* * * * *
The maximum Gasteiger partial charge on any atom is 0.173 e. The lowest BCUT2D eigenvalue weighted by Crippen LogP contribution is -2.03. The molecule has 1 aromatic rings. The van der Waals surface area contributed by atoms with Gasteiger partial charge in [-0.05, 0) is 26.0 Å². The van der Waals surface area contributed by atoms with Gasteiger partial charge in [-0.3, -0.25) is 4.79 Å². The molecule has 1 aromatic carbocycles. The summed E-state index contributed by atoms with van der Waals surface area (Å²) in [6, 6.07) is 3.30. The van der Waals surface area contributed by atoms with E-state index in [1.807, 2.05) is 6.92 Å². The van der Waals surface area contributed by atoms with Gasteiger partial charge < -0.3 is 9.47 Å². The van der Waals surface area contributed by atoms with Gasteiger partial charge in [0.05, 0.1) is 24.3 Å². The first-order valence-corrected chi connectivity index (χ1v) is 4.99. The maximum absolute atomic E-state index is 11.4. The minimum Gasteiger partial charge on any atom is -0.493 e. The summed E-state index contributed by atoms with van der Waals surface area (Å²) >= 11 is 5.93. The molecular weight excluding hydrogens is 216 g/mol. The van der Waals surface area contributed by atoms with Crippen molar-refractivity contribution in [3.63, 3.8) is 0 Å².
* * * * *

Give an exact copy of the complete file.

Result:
The maximum Gasteiger partial charge on any atom is 0.173 e. The lowest BCUT2D eigenvalue weighted by Crippen LogP contribution is -2.03. The molecule has 1 aromatic rings. The van der Waals surface area contributed by atoms with Gasteiger partial charge in [-0.05, 0) is 26.0 Å². The van der Waals surface area contributed by atoms with Gasteiger partial charge in [-0.3, -0.25) is 4.79 Å². The molecule has 1 aromatic carbocycles. The summed E-state index contributed by atoms with van der Waals surface area (Å²) in [6, 6.07) is 3.30. The van der Waals surface area contributed by atoms with E-state index in [1.807, 2.05) is 6.92 Å². The van der Waals surface area contributed by atoms with Gasteiger partial charge < -0.3 is 9.47 Å². The van der Waals surface area contributed by atoms with Gasteiger partial charge in [0.05, 0.1) is 24.3 Å². The first-order valence-corrected chi connectivity index (χ1v) is 4.99. The maximum absolute atomic E-state index is 11.4. The minimum Gasteiger partial charge on any atom is -0.493 e. The summed E-state index contributed by atoms with van der Waals surface area (Å²) >= 11 is 5.93. The molecular weight excluding hydrogens is 216 g/mol. The van der Waals surface area contributed by atoms with Crippen molar-refractivity contribution in [3.63, 3.8) is 0 Å².